It has been a cold and very dry January. Open water has been a scarce resource for the songbirds that we feed. The heated bird bath failed. I bought and put out a new one, and the American Goldfinches found it within fifteen minutes.
As my blog title states I used to live in Texas. Like most, if not all, folks who grew up in, or lived for a substantial part of their life in any part of the world, there were traditions.
One of those traditions was eating ham and black-eyed peas on New Year Day, because it was a kind of tradition in the southern US that this meal was thought to bring good luck in the new year.
Carrying on a tradition can provide familiarity and a sense of ease in unsettled, unsettling, times. So we had ham and black-eyed peas for dinner yesterday. Behold.
And it was good. Although the presentation was different from my childhood plate, the gist – ham and black-eyed peas – was there.
We will see what 2022 brings. I hope it brings you good fortune.
We went for a good walk at Rondeau Provincial Park on New Year’s Eve. What was a dank, dark, gloomy day at home became an agreeable day at the lakeshore. While some might have grumbled a bit about the total absence of snow, I will (and did) gladly accept what The Maker Of All Things saw fit to grace us with that day.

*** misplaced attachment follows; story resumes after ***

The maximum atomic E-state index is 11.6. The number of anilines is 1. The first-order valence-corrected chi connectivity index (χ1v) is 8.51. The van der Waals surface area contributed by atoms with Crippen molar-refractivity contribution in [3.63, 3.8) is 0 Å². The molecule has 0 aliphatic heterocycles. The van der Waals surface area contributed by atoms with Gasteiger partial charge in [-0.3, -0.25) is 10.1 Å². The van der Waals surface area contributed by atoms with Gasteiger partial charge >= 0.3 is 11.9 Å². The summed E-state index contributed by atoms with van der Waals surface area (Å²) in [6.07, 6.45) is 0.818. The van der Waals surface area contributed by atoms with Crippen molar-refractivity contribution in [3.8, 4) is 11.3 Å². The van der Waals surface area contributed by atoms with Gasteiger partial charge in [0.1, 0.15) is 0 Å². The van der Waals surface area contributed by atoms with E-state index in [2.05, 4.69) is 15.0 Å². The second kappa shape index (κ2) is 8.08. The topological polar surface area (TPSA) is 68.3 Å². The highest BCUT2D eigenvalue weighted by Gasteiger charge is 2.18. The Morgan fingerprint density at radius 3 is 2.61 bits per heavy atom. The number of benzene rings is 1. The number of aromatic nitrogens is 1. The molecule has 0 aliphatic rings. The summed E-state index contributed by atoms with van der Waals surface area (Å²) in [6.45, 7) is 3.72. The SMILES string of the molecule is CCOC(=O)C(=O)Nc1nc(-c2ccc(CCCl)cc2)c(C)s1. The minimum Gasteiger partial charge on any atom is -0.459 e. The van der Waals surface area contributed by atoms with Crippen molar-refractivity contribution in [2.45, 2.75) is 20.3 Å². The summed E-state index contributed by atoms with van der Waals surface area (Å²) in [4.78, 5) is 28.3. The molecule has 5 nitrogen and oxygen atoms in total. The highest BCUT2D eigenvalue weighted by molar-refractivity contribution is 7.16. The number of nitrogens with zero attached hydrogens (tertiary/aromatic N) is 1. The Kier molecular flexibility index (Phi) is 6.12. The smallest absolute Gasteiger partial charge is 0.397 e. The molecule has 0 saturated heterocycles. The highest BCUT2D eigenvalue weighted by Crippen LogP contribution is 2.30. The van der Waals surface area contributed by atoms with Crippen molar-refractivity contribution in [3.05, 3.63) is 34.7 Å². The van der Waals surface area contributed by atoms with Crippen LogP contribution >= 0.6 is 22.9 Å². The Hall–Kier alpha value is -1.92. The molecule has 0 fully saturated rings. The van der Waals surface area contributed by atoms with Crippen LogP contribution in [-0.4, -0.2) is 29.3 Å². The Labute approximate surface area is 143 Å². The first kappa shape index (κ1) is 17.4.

We made a day trip to Pinery Provincial Park on Boxing Day. The weather was blessedly quite benign for late December, so we strolled on the beach. An earlier visitor built this structure out of driftwood they obviously found.
A Dark-eyed Junco skittered across a porch step after a recent snowfall.
I want to thank you, my dear readers, for visiting my blog. I also want to wish you merry Christmas, joyous Kwanzaa, hope you have had a happy Hanukkah, Happy Holidays, an excellent solstice, and a healthy, prosperous 2022.
Lucy will occasionally try to pick up two things. Here, with ball in mouth, she tries to pick up a Kong/rope toy.
She succeeded. Of course it was too quick to capture with the camera. What a talented girl.
We spent time shelling beans on a delightful November afternoon. Not much yield by volume – perhaps two cups – and certainly not enough to be self sufficient. Yet, we grew them.
And Lucy curled up in a favourite place – on the couch.
We boarded Fitzi and Lucy at the kennel while we were away. After bailing them out and bringing them home, they had running-jumping-and-playing time in the backyard.
After that fun time, Fitzi curled up in a favourite place – on a comfy bed in the laundry room.